Of all the places to be stranded on the planet, the worst one that comes to mind is a frozen barren wasteland. Surviving in the arctic circle sounds as appealing as trying to survive in outer space, where the environment is created to kill you and the only thing keeping you alive are some tools that’ll eventually run out. No heat, little to no food, no naturally occurring supplies besides snow, and the chance of rescue might as well be as likely as finding a needle in a snowstorm.
This is why “Arctic” hits as hard as it does. The fear and desperation of Mads Mikkelsen is stressed above all else, as well as the isolation and desolation of this inhospitable location, as one man does everything he can to survive after his plane crashes somewhere in the arctic circle. Mikkelsen turns in the performance of his career, giving a captivating and emotionally charged performance while never saying more than seven or eight lines of dialogue.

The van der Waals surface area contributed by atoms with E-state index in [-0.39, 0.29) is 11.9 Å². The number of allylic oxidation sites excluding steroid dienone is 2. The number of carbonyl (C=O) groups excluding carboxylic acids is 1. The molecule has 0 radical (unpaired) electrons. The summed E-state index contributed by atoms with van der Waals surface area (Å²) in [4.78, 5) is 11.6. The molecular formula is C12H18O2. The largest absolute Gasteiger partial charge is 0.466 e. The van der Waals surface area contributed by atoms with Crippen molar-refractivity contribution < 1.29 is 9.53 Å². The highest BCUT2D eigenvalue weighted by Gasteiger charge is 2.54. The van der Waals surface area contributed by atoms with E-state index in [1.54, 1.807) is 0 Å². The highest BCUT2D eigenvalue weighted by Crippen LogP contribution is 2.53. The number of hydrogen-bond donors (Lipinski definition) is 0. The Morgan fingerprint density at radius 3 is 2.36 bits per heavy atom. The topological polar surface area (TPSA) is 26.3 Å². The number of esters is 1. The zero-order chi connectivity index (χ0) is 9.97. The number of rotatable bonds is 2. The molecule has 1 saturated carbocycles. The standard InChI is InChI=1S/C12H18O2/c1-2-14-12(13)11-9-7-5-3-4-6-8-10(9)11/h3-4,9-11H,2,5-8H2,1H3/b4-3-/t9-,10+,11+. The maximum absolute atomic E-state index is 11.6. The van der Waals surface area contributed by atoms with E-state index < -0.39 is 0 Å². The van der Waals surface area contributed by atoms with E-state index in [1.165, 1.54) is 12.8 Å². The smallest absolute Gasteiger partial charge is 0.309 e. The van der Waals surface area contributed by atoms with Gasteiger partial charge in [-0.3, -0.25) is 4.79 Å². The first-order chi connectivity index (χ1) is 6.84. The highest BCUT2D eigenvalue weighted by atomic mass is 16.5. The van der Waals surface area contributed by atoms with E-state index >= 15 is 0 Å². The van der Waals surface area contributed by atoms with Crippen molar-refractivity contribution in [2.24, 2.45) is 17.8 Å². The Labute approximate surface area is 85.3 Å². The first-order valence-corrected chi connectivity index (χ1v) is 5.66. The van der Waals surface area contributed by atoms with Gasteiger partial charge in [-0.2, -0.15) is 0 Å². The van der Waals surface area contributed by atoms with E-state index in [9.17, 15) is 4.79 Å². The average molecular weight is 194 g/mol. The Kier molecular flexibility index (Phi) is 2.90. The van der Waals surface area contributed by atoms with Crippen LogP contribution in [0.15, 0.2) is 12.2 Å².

From the first moment we see Mikkelsen carving a giant “S.O.S.” in to the side of a mountain, “Arctic” proves to a gripping survival thriller, playing to the full cinematic experience that movies are made for. Something like “Arctic” could not work in any other medium as well as it does here – the hardships Mikkelsen faces just by going about his daily routine, the turmoil he shows through each of his actions, and the unending dangers he will continue to face that will always try to kill him, all told through that magical bond between the audience and pictures in front of them.
Final Grade: B+